Photography is a hobby for some, a part-time venture for many, and a career for others. There are things that some photographers wish they knew in the beginning, before even picking up a camera and creating their first photo. Some wish they knew the easier way around doing things to get the same result. Here are 10 starter tips to help give you a jump-start as you begin your journey into the world of photography.
Model: Daria Komarkova
1. Always Shoot RAW.
I learned the hard way after several trips around the world and 20,000 images later that the best way to shoot is RAW. Why? Shooting RAW records the most data. This allows you to do as much nondestructive editing as you wish. When you shoot only in JPEG, every time you open a file, make adjustments and re-save the image – you lose quality. If you shoot an image under or overexposed, it’s much easier to fix this if the image is in RAW than if it were in JPEG format.
Switch your camera mode to RAW format before you begin shooting.
One of the best photo editing programs out there for importing, organizing, keywording, editing and sharing your images from RAW is Adobe Lightroom 6. We always teach our students to do as much as you can possibly do in Lightroom (because it’s so much easier!) and then make any fine adjustments in Adobe Photoshop, if needed. The Adobe Lightroom and Photoshop Creative Cloud 12-Month Subscription Photography Plan goes for $119 at Adorama. You’ll always be current with your software version if you go the subscription route.
2. Don’t Delete Images In-Camera Based on Your LCD Monitor.
Another common mistake photographers sometimes make is to delete images in-camera based on reviewing it on the back of that 3.5” LCD monitor. It’s really better to invest in a few extra memory cards than to erase potentially good images by mistake. Keep all of your images until you can get to a larger monitor to review your images in detail.
Your LCD monitor is small. Invest in additional memory cards and wait to review images on a larger screen.
To make sure you do get the shot in the outdoors however, I recommend the Hoodman Compact Hoodloupe Optical Viewfinder. When you are shooting in bright conditions, this not only puts a nice tunnel vision between your eye and the LCD monitor when reviewing an image, but you can magnify the details by a slight twist of the middle piece. In a studio? Invest in a Tether Tools Starter Tethering Kit. I am so glad I did because it has saved me hours of reviewing too many images that could have been reduced by seeing what needed adjusting as I go along. This one piece cord connects your camera to your computer or laptop where you can review your images as you are shooting them. The Jerkstopper for both the camera and computer each help keep the cord where is belongs preventing disconnect.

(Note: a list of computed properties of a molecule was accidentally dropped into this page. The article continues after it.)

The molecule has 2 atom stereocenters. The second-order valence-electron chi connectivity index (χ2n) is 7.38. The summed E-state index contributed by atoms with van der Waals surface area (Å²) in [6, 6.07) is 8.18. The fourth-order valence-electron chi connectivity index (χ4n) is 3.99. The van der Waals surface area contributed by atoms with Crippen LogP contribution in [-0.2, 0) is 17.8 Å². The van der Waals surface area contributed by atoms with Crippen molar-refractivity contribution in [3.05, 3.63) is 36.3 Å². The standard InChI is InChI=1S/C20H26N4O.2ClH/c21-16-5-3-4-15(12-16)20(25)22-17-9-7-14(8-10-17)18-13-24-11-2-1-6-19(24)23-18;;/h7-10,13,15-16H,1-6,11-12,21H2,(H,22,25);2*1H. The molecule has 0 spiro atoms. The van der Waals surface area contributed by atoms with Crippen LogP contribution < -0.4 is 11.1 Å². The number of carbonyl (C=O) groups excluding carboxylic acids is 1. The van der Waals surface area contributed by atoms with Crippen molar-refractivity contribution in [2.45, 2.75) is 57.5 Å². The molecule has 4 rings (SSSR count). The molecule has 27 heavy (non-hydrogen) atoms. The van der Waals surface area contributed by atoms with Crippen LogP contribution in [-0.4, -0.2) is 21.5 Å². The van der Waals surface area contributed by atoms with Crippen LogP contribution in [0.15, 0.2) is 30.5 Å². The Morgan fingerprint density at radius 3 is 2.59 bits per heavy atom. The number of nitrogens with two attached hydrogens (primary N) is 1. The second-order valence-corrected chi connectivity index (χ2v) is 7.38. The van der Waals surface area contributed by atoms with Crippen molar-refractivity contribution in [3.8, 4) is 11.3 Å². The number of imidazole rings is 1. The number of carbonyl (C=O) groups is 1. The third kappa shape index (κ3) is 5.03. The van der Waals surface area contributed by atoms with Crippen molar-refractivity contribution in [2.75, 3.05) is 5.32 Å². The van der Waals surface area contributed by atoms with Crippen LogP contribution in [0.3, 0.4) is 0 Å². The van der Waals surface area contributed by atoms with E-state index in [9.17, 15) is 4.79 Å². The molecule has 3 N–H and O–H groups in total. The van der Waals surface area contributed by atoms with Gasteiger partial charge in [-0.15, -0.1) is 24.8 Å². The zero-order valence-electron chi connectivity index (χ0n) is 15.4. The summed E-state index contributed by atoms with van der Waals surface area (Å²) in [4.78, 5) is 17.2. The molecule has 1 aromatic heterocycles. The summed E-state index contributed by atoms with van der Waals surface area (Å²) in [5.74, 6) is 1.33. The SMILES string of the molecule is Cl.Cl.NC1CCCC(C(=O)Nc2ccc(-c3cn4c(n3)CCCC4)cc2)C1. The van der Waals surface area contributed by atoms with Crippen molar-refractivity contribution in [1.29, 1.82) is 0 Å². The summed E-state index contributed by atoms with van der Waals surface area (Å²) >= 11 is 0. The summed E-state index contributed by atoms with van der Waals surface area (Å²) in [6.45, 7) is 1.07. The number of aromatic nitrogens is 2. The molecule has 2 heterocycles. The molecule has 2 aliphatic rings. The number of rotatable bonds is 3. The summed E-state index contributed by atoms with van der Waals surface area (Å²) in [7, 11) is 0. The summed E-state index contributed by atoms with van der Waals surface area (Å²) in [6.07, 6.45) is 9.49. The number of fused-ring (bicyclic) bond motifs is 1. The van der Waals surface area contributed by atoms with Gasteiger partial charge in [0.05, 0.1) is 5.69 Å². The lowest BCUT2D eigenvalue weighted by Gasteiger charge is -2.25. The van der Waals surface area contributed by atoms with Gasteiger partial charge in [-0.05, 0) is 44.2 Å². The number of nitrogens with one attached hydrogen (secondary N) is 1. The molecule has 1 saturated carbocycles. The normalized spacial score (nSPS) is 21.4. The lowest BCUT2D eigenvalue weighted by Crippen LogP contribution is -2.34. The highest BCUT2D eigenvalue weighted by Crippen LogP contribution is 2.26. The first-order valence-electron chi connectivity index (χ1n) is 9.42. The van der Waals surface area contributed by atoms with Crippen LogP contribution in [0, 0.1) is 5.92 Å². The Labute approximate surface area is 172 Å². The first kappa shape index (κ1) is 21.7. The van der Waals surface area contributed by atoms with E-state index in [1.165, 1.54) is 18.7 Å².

3. Get Quality Gear and Equipment.
Photography can get really expensive – just ask any professional. It’s better to wait and invest in a quality piece of gear or equipment than to buy something that will fall apart within months because it was so inexpensive and not made to last. This is really key with cameras, lenses, light stands and tripods. Buy the camera you want rather than what you can afford. When you buy the camera you want, you are more likely to use it. As far as lenses, a low-quality piece of glass in front of a high-end camera will not make the best image. Invest in at least one high-quality lens before you begin buying a bunch of accessories you’ll probably never need or use. For more on good camera and lens choices, check out my article, Building the Home Studio Part 1: Space and Essential Shooting Gear.
Quality light stands and tripods are also really important. They what are supporting your $500+ camera, lens and/or light setup. Buying something low quality because it was less expensive is a recipe for disaster. Check out my article, Tripods: Choosing the Right Support for Your Investment, for more on choosing the right tripod and my other article, Building the Home Studio Part 2: Continuous Lights and Light Stands, for more on light stands.
4. Vary Your Shooting Orientation and Angles.
My mentor once taught me, “If you want to make your images better than 80% of the other photographers out there – change your perspective.” He was absolutely right.
“Bug’s eye” view of tulips.
Get on the ground and try shooting from the ground up. Get up on a ledge or ladder and shoot down.
Shot from the top of a ladder.
Try shooting every subject/scene both horizontally and vertically – or even shoot from the hip. You never know what might end up being really interesting.